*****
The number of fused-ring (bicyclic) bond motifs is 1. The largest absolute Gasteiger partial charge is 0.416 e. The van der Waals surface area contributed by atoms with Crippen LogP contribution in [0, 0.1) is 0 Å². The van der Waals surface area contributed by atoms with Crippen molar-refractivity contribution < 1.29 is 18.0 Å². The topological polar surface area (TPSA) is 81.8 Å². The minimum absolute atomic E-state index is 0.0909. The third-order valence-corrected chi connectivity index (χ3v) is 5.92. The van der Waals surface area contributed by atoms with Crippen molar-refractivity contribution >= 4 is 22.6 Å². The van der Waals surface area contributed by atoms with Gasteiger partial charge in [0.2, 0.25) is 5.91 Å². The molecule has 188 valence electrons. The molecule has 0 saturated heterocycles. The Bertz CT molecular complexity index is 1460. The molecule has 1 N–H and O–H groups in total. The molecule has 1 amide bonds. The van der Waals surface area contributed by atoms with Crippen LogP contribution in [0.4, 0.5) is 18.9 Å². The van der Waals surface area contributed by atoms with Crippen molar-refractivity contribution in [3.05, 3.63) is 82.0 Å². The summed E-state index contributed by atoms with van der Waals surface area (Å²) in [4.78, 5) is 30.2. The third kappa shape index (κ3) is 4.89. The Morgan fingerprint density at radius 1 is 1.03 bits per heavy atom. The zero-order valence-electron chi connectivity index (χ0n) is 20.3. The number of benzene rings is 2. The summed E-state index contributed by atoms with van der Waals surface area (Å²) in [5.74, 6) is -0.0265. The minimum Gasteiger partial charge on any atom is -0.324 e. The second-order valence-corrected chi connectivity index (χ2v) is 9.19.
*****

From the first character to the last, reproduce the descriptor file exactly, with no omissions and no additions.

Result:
The number of fused-ring (bicyclic) bond motifs is 1. The largest absolute Gasteiger partial charge is 0.416 e. The van der Waals surface area contributed by atoms with Crippen LogP contribution in [0, 0.1) is 0 Å². The van der Waals surface area contributed by atoms with Crippen molar-refractivity contribution < 1.29 is 18.0 Å². The topological polar surface area (TPSA) is 81.8 Å². The minimum absolute atomic E-state index is 0.0909. The third-order valence-corrected chi connectivity index (χ3v) is 5.92. The van der Waals surface area contributed by atoms with Crippen molar-refractivity contribution >= 4 is 22.6 Å². The van der Waals surface area contributed by atoms with Gasteiger partial charge in [0.2, 0.25) is 5.91 Å². The molecule has 188 valence electrons. The molecule has 0 saturated heterocycles. The Bertz CT molecular complexity index is 1460. The molecule has 1 N–H and O–H groups in total. The molecule has 1 amide bonds. The van der Waals surface area contributed by atoms with Crippen LogP contribution in [0.4, 0.5) is 18.9 Å². The van der Waals surface area contributed by atoms with Crippen molar-refractivity contribution in [3.05, 3.63) is 82.0 Å². The summed E-state index contributed by atoms with van der Waals surface area (Å²) in [4.78, 5) is 30.2. The third kappa shape index (κ3) is 4.89. The Morgan fingerprint density at radius 1 is 1.03 bits per heavy atom. The zero-order valence-electron chi connectivity index (χ0n) is 20.3. The number of benzene rings is 2. The summed E-state index contributed by atoms with van der Waals surface area (Å²) in [5.74, 6) is -0.0265. The minimum Gasteiger partial charge on any atom is -0.324 e. The second-order valence-corrected chi connectivity index (χ2v) is 9.19.